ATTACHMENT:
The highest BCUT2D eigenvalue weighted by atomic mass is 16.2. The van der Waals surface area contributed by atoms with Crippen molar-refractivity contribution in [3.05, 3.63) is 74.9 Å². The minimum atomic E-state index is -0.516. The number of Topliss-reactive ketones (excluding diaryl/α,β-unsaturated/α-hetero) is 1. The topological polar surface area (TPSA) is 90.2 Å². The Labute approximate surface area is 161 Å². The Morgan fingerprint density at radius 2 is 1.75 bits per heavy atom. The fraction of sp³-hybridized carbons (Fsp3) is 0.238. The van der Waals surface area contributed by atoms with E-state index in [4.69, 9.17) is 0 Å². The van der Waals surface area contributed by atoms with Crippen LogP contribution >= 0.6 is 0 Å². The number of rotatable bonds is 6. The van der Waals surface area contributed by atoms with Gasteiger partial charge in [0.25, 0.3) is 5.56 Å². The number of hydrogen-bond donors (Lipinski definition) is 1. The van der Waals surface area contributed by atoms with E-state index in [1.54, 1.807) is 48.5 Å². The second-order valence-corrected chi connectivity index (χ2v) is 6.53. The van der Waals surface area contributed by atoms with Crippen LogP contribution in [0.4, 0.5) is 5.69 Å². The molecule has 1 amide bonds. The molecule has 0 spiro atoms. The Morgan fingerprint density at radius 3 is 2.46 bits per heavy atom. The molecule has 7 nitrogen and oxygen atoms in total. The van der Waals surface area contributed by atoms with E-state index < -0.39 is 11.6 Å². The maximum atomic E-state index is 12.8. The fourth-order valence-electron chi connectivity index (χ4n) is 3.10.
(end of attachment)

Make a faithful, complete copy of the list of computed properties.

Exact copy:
The highest BCUT2D eigenvalue weighted by atomic mass is 16.2. The van der Waals surface area contributed by atoms with Crippen molar-refractivity contribution in [3.05, 3.63) is 74.9 Å². The minimum atomic E-state index is -0.516. The number of Topliss-reactive ketones (excluding diaryl/α,β-unsaturated/α-hetero) is 1. The topological polar surface area (TPSA) is 90.2 Å². The Labute approximate surface area is 161 Å². The Morgan fingerprint density at radius 2 is 1.75 bits per heavy atom. The fraction of sp³-hybridized carbons (Fsp3) is 0.238. The van der Waals surface area contributed by atoms with E-state index in [4.69, 9.17) is 0 Å². The van der Waals surface area contributed by atoms with Crippen LogP contribution >= 0.6 is 0 Å². The number of rotatable bonds is 6. The van der Waals surface area contributed by atoms with Gasteiger partial charge in [0.25, 0.3) is 5.56 Å². The number of hydrogen-bond donors (Lipinski definition) is 1. The van der Waals surface area contributed by atoms with E-state index in [1.54, 1.807) is 48.5 Å². The second-order valence-corrected chi connectivity index (χ2v) is 6.53. The van der Waals surface area contributed by atoms with Crippen LogP contribution in [0.4, 0.5) is 5.69 Å². The molecule has 1 amide bonds. The molecule has 0 spiro atoms. The Morgan fingerprint density at radius 3 is 2.46 bits per heavy atom. The molecule has 7 nitrogen and oxygen atoms in total. The van der Waals surface area contributed by atoms with E-state index < -0.39 is 11.6 Å². The maximum atomic E-state index is 12.8. The fourth-order valence-electron chi connectivity index (χ4n) is 3.10.